Britain's Got Talent winners Flawless, bring something a little different to a panto, and while they of course only have one trick, it's an exceptional one, as they bring some incredible dance moves to the stage as The Neverlanders.

The comedy act, a staple for a successful panto comes in the form of vintage act The Grumbleweeds. While they are still very much on the circuit, their brand of comedy and success was at it's strongest in the eighties, and I, just about old enough remember them well. They are a much different outfit now, reworked as a double act, with original member Robin Colvill reborn as a dishevelled character and relatively new member James Brandon (joining in 2014), his clearcut straight man. Their appearances here make up a huge amount of the success of this entire show. The humour is sharp, friendly, occasionally rude but never lewd, and also extremely clever and perfect for the theatre environment. The best scene in the play is theirs, where Colvill (as Smee) finds a remote control which just so happens to have control of all the theatre equipment. So, as Brandon (as Starkey) and Beverley Mitchell (understudy in the role of Mimi the Magical Mermaid) attempt to sing a duet, chaos rules with theatre trick after trick. Brilliantly worked technically, and with a particularly strong surprise moment for the audience. It's a little too much to say that The Grumbleweeds make the show, but, without their brilliant impact, this would be a much looser package, and I am sure that the school group will remember fondly the fun at the expense of their teacher for a while.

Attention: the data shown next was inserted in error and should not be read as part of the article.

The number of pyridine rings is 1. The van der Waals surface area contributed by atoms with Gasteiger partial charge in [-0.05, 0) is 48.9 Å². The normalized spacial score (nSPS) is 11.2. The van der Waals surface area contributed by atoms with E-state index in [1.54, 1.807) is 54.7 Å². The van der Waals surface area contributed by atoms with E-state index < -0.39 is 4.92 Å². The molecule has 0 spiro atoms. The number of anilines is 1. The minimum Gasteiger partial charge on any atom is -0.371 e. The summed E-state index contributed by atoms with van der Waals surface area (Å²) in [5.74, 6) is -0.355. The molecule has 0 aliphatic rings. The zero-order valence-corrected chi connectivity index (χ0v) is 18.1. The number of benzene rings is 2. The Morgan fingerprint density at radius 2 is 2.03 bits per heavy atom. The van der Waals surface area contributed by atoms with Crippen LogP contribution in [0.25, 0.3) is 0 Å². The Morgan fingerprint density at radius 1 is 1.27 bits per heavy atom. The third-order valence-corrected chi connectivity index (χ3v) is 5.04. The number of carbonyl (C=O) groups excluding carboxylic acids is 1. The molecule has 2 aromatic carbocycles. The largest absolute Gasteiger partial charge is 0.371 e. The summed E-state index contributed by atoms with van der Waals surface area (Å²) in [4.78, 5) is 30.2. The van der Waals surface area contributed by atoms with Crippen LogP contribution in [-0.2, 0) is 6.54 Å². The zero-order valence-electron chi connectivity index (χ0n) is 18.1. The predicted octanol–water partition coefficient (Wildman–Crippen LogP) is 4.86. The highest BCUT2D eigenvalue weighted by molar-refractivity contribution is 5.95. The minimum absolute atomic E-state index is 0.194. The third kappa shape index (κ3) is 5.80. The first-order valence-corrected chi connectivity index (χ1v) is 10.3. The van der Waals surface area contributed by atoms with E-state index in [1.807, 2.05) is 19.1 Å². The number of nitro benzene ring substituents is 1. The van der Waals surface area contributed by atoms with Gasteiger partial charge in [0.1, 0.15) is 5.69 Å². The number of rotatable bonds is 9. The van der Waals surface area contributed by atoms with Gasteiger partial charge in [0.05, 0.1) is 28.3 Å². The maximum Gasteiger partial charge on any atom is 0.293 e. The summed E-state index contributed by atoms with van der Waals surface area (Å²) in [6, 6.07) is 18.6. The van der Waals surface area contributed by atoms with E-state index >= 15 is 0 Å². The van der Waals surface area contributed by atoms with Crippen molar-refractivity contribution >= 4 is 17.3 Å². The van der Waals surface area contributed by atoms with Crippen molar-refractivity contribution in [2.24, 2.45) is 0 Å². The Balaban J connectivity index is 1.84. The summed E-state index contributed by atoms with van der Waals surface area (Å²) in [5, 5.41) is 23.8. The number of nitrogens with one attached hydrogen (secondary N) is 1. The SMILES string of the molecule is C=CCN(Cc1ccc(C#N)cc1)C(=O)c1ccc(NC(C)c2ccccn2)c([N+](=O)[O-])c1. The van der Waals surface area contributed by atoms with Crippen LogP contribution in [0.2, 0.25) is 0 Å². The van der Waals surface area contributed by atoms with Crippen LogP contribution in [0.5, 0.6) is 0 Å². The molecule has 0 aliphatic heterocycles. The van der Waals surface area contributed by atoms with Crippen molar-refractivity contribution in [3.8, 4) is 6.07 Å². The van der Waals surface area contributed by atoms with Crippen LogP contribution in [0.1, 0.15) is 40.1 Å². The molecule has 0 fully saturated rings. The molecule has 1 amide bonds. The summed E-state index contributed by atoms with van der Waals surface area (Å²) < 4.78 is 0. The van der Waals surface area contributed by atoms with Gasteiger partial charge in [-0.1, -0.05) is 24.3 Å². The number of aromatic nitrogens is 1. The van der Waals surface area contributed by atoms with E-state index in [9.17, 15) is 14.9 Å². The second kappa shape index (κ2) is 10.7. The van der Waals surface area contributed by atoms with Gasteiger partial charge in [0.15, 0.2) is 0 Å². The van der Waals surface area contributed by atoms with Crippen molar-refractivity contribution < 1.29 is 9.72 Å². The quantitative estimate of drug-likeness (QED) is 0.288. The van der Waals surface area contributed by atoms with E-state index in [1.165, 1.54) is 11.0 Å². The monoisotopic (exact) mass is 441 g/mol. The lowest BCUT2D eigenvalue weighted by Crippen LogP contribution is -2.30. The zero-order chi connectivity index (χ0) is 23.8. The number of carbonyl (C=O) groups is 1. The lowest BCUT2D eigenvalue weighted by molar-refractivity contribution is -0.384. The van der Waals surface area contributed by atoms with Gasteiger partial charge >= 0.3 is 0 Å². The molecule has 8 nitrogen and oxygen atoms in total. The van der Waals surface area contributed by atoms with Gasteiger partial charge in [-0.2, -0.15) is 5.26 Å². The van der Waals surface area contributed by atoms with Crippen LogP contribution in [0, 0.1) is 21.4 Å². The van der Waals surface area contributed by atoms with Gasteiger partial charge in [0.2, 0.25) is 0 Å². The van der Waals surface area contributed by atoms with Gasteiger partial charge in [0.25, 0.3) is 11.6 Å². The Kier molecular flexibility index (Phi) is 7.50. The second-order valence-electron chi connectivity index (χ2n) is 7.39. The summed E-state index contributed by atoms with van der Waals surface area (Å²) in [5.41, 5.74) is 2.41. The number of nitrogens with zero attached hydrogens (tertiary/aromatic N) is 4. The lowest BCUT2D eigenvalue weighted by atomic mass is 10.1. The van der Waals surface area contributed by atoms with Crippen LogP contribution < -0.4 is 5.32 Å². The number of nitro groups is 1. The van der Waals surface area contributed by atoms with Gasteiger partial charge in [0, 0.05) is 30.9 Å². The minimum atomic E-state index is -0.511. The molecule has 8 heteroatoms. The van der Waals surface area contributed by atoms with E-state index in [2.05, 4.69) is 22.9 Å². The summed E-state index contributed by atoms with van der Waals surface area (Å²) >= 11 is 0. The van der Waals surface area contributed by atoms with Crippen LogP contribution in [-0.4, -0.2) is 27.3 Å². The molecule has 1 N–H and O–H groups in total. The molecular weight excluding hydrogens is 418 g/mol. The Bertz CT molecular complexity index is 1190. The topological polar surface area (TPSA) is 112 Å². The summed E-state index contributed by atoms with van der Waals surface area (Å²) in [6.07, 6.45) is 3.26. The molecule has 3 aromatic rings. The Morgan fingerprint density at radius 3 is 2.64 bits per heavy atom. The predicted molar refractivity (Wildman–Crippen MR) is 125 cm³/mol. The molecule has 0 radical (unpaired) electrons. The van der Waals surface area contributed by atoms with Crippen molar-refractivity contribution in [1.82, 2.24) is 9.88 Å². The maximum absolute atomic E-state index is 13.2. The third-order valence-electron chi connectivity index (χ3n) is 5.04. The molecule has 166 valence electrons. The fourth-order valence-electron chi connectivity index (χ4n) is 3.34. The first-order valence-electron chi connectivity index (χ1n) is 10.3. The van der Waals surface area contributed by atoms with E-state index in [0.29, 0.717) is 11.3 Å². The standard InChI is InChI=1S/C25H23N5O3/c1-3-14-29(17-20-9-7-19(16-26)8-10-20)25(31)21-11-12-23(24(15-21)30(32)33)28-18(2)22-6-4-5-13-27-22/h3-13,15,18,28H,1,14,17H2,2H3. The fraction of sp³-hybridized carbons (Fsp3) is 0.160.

The set is full of colour and is efficiently switched from scene to scene smoothly, with only one noticeable delay during the production. The choreography is adequate, but at times feels a little repetitive. Day's singing routines especially appear to all follow exactly the same path at his proceeds left or right in his crescent return to the back of the stage excessively. Perhaps a little more variety here would have been nice.